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“In past years, Urban Shield has featured hostage-taking scenarios involving animal rights activists, and the bombing of an oil platform by Anarchists. In an interview, Sheriff Ahern said the scenarios are sourced from threats made to law enforcement and government agencies over the past five to ten years that have been documented by the Northern California Regional Intelligence Center. “Many of those threats have used the formats of anarchy, in the form of white supremacy, of Muslim extremism,” Ahern said. “We simply use threats we’ve received over the last five to ten years that have been documented through our regional intelligence center.” (Eastbay Express)

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Immigration enforcement as incarceration faces resistance

Tuesday, October 15, 2013 at 12:52 pm by

saynoOn Saturday, October 5, California Governor Jerry Brown signed the Transparency and Responsibility Using State Tools (TRUST) Act. The TRUST Act will limit California’s cooperation with the federal government’s “Secure Communities” program, which has led to an increase in the incarceration of immigrants.

Secure Communities, begun in 2008 as a pilot program and expanded under President Obama, requires local and state police to submit fingerprints of anyone arrested to a federal database to check the person’s immigration status. If the Department of Homeland Security (DHS) deems a person potentially deportable, it issues a “detainer request ,” requesting local police to detain him or her for up to forty-eight hours for Immigration and Customs Enforcement (ICE) agents to take custody. Secure Communities has been part of a larger effort by ICE, since its creation in 2003, to remove all “deportable” residents. ICE contracts with state and county prisons throughout the United States to detain immigrants for potential deportation. This has caused a surge in the population of incarcerated immigrants, as the total number of immigrant detainees held per year rose from about 204,000 in 2001 to a record 429,000 in 2011.
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A victory in Asheville for civil rights and communities of color

Saturday, September 28, 2013 at 9:07 am by

Seal_of_Asheville,_North_CarolinaWe must always remember Rome was not built in a day. This is a story about an incredible victory that took place in Asheville, North Carolina in September 2013 where its residents organized to fight back against racist policing and to protect the rights of immigrant communities, and won.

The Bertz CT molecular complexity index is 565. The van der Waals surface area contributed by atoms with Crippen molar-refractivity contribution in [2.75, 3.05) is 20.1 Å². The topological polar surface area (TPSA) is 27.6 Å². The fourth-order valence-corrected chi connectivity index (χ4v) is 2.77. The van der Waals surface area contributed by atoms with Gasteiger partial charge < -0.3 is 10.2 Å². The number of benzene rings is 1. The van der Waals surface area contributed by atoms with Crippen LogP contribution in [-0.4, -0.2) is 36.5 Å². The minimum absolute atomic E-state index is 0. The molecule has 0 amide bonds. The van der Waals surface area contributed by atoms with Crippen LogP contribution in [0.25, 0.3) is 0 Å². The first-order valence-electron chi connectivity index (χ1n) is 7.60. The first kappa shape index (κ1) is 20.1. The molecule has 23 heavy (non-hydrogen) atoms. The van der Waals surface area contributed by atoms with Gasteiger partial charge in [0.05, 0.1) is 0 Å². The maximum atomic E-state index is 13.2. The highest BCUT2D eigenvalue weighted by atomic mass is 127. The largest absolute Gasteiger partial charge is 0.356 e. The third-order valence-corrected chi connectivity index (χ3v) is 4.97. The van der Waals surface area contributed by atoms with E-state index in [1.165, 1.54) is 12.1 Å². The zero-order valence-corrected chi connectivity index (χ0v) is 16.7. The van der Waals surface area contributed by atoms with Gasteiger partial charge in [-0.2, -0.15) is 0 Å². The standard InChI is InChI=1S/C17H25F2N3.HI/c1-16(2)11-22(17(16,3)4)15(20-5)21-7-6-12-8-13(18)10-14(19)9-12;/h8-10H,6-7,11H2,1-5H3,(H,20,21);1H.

The Asheville Resolution that passed was a unanimous decision made by city council that now holds government officials liable for harassment and torture based of factors such as:  race, skin color, national or ethnic origin, gender, sexual orientation, mental or physical disability, religious or political opinion or activity, or immigration status.
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Grassroots groups push better policies in Seattle and San Francisco

Tuesday, July 30, 2013 at 8:13 am by

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Tuesday, July 23, was an exciting day for grassroots organizers on the west coast fighting against overbroad national security policies that extend to immigration enforcement. Coalitions in San Francisco County and King County (which includes the city of Seattle) both moved forward with legislation that would curtail the participation of local law enforcement in mass deportation.

Local action is particularly important as “immigration reform,” in the form of severe border militarization and increased enforcement, moves through Congress.

In King County, the committee on Law, Justice, Health, and Human Services held its first public meeting on a policy proposed by celebrated civil rights leader King County Councilmember Larry Gossett. The room was packed with supporters of the new policy.

The proposal, based on the language of a policy adopted by Santa Clara County, California in 2010, would limit county compliance with detainer requests from Immigration and Customs Enforcement (ICE) to those inmates who have been convicted of violent or serious felony. The hearing made the need for the legislation, and the huge amount of support for it, very clear.

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News Digest 07/16/13

Tuesday, July 16, 2013 at 6:00 pm by

News Digest 07/11/13

Thursday, July 11, 2013 at 5:00 pm by